More than 700,000 Palestinians fled or were driven out in the 1948 Mideast war, according to U.N. figures. The war began after Israel declared its independence and surrounding Arab nations invaded. Tens of thousands more Palestinians were displaced in the 1967 war in which Israel captured the West Bank, Gaza and east Jerusalem, lands the Palestinians seek for a state.
The fate of the Palestinian refugees is one of the most explosive issues in the Israeli-Palestinian conflict, with Israel saying it cannot accept a mass return because that would dilute the state's Jewish majority. Palestinian negotiators say each refugee has the right to choose between return and resettling, whether in a future state of Palestine or a third country.
In this Wednesday, June 18, 2014 photo, Palestinian refugee Layla Afaneh, 67, poses for a picture in front of a wall painted with a mural in the Kalandia refugee camp between Jerusalem and the West Bank city of Ramallah. Layla was a year and a half old when she and seven other members of her family were forced to leave their village of Barfeelia, near the central Israeli town of Ramla, when hundreds of thousands of Palestinians fled or were forced out their homes in the Mideast war over Israel's 1948 creation.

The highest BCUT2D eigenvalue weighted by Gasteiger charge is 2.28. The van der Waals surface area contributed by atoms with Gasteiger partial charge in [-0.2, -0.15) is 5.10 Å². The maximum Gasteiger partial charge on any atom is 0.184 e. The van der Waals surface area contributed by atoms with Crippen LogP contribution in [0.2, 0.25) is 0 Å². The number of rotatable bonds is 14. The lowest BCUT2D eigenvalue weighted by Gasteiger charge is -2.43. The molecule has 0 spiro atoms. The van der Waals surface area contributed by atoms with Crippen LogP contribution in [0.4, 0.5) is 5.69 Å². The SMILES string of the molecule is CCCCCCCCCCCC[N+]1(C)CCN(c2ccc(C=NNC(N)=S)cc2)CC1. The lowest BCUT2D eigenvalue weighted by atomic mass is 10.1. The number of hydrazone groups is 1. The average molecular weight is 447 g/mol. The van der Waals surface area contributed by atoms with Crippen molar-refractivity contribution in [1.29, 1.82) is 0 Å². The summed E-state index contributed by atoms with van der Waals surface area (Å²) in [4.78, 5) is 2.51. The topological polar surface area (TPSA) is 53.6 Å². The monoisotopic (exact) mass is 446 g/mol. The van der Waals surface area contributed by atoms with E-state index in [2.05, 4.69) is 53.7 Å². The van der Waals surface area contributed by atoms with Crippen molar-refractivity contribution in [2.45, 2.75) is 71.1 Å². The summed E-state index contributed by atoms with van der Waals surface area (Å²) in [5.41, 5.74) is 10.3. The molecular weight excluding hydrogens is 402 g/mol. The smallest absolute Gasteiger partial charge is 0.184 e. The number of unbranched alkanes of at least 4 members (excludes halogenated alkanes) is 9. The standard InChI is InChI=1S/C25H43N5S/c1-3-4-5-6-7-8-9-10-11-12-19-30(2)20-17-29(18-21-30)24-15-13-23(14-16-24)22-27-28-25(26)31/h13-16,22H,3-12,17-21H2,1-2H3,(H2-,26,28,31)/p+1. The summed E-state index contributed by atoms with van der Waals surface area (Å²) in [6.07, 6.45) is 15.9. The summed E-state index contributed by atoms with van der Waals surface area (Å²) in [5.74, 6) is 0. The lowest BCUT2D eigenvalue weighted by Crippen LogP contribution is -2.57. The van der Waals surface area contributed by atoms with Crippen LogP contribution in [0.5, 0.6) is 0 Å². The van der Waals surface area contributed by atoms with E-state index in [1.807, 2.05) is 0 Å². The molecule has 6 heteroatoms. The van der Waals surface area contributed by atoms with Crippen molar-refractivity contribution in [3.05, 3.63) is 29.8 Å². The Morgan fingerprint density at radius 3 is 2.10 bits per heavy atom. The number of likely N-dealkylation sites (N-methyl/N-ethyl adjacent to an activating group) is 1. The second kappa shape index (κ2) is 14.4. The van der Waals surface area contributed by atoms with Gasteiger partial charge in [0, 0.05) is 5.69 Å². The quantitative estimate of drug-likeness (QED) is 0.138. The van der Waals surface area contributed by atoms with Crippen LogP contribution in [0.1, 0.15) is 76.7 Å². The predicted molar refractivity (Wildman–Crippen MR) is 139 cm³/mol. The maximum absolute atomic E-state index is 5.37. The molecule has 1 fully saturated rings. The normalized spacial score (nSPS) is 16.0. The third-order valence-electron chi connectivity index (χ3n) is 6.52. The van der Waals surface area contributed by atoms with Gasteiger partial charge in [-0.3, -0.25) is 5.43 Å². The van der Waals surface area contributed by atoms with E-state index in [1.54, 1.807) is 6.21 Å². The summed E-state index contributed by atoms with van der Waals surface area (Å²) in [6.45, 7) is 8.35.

In the Jenin camp in the northern West Bank, murals express the hardships of life in exile and the yearning to return to what is now Israel. Some old-timers there cling to hopes of return of going back.
Fatimah Jalamneh, 85, spends her day sitting by the doorway of her house in an alley in the camp. She was in her late teens when her family fled from the village of Noures near what is now the Israeli town of Afula.
"Until death takes me away, my only dream is to go back to my village and sit under a tree in my home which was taken away from me and my children," said Jalamneh, a great-grandmother.
She had tears in her eyes when she spoke and held what she said was a key to her old family home.